Roadtrips are only glamourous when you’re travelling with friends, and when none of the passengers are children. Sorry, not sorry–it’s true!
I mean, I kneeeew that travelling by car with a toddler for a 9 hour drive was going to be a challenge, but I guess my hopes and dreams hid the reality of how much a shit-show it was going to be. And how much longer it was going to take…
The first couple of hours were great: she played with her toys, sang along with us, and napped. But once she woke up, about two hours into the trip, she wanted OUT of that damn car seat. Me too girl, me too. We tried to push for as long as we could, but this mama can only handle so much screeching–thank goodness he was the one driving at this point. I don’t get why, and I am sure I am not alone, but the sound of her pissed off vibrating chewbaka-like screams literally make my blood boil with anger. This makes the concept of a relaxing drive nearly impossible, and makes her requests for milk, walks and flower-sniffing that much more compelling. So we stopped. Again and again, we stopped…
Breastfeeding is great; it’s low-cost, high-convenience, and without the trouble of cooling/heating, which is great for being on the road for so long. Except you cannot do it in a moving vehicle. Shit. It’s okay, we can stop a few times to pee, snack, and gas up along the way and do it then. Great. Or so we thought… It especially sucks when your breastfed child realizes that by asking for milk, you stop the car and they get to run around after feeding because they end up asking to be fed just to get the other stuff. Ugh, go figure. At least it means she is smart!
So there I was, standing on the side of the road, leaning over my daughter’s car seat so that she could breastfeed to her heart’s content, and not lull her into false confidence that milk meant out. Especially considering we had literally just trapper her in there. No, not a typo: trapped her in there. She has recently learned to push the release button on her chest clip and tries to climb out (yikes!), and covering it with a button up shirt wasn’t doing anything, so we had to resort to literally taping a piece of cardboard over the darn thing to keep her from getting unstrapped. So far so good, and she only managed to rip it off once (hubby used small pieces of tape instead of wrapping it all the way around).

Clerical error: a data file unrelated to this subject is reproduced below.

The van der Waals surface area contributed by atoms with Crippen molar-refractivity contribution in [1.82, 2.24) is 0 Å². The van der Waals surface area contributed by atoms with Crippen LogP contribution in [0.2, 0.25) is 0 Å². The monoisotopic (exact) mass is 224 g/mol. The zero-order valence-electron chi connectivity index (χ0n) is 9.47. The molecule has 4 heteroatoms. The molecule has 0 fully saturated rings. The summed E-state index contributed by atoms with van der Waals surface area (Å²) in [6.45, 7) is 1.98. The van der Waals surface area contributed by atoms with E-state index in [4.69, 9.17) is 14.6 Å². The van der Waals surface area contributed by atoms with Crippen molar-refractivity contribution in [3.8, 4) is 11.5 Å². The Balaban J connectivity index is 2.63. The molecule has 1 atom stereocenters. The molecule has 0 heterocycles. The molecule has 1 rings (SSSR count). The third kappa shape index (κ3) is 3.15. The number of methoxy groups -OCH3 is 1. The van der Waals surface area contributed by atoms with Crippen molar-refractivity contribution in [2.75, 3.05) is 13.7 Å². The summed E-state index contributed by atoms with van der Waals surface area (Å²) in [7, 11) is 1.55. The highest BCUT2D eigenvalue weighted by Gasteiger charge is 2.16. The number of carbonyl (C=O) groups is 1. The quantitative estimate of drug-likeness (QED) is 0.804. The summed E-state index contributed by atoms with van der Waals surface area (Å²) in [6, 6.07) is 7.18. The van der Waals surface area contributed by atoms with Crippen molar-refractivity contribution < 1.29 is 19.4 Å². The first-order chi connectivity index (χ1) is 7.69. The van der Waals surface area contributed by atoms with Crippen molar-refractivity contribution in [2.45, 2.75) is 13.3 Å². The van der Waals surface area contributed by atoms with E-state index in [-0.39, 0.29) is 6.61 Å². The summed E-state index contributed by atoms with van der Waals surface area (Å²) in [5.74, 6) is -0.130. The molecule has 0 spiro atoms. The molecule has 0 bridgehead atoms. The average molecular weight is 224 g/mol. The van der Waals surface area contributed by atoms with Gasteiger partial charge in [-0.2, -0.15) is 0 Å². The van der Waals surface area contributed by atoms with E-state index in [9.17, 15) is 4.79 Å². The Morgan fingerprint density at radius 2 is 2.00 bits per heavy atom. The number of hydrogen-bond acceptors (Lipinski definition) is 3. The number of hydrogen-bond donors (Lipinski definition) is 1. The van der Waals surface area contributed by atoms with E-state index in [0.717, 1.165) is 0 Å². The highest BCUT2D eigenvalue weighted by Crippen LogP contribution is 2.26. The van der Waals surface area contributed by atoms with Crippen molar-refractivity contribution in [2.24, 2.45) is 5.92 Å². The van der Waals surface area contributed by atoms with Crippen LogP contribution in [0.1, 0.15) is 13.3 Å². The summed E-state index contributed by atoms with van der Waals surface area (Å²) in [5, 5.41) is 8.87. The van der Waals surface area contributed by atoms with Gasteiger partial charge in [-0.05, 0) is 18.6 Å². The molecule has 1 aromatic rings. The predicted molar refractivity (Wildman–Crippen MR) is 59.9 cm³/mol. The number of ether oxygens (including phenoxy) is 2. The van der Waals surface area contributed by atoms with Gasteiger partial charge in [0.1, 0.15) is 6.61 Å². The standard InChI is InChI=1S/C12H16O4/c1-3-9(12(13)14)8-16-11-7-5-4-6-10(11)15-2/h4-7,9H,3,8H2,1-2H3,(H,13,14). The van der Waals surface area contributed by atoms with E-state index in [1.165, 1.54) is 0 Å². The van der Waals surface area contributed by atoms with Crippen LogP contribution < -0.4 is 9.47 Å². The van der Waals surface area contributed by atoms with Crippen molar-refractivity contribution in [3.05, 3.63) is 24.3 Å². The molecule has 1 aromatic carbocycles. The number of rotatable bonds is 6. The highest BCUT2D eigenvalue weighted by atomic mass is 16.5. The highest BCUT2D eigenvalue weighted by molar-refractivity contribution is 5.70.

My advice: make that first stretch as long as humanly possible before you stop! That first chunk of the drive is your longest and sets the pace for the rest. Push through the urge to pee, try not to drink too much, and take advantage of cruise control to alleviate the leg cramps and foot pressure. We made the mistake of stopping after only 2.5 hours, but we also left 2 hours later than planned so technically lunch was supposed to be 4 hours out. Oops. Toddler life! Also, in the spirit of full-disclosure: if it hadn’t been for the pandemic, we would have left after dinner and driven as far as we could until we were too tired, stayed in a motel, and then left in the beautiful refreshed morning for the last third of the trip. BUT since we had been tested and didn’t want to compromise our negative covid results for visiting my elderly relatives, we couldn’t stop anywhere (wore mask and gloves for gassing up, and sanitized our picnic spots). Otherwise, it’s not worth the savings of a hundred bucks or so to do it all in one day. Oie!
Though I must say, our family picnics along the way were so much fun, and will definitely encourage us to do them a lot more on our days off, if nothing else but to spend time to get outside of the house. Winter will be here soon enough so let’s take advantage of the beautiful weather! Since I had brought my camera with me for the week, I even got to take a few photos of little miss playing around on our last break of the trip–it was the start of golden hour, so how could I not!? (photographer’s brain!)–and I must say: you’d never know these were captured at a rest stop unless I told you! But you will have to wait until we get back to see them; worth the wait, I am sure!
And that my friends is how a 9 hour drive quickly turned into over 12 hours of pure insanity. Totally worth it to spend time with my grandparents and for them to enjoy seeing their great-granddaughter in several months (waving from 10 feet away for 20 minutes doesn’t count), but man we are NOT looking forward to the trip back. Mostly because it means we have to leave this heavenly place (I spent all my summers here growing up so it’s that much harder to leave), but also because it means we go back to real life, which includes full-time retail work for him and full-time momming for me. But, the mental reset button has been hit, making it that much easier to enjoy the regular crazy when we get back.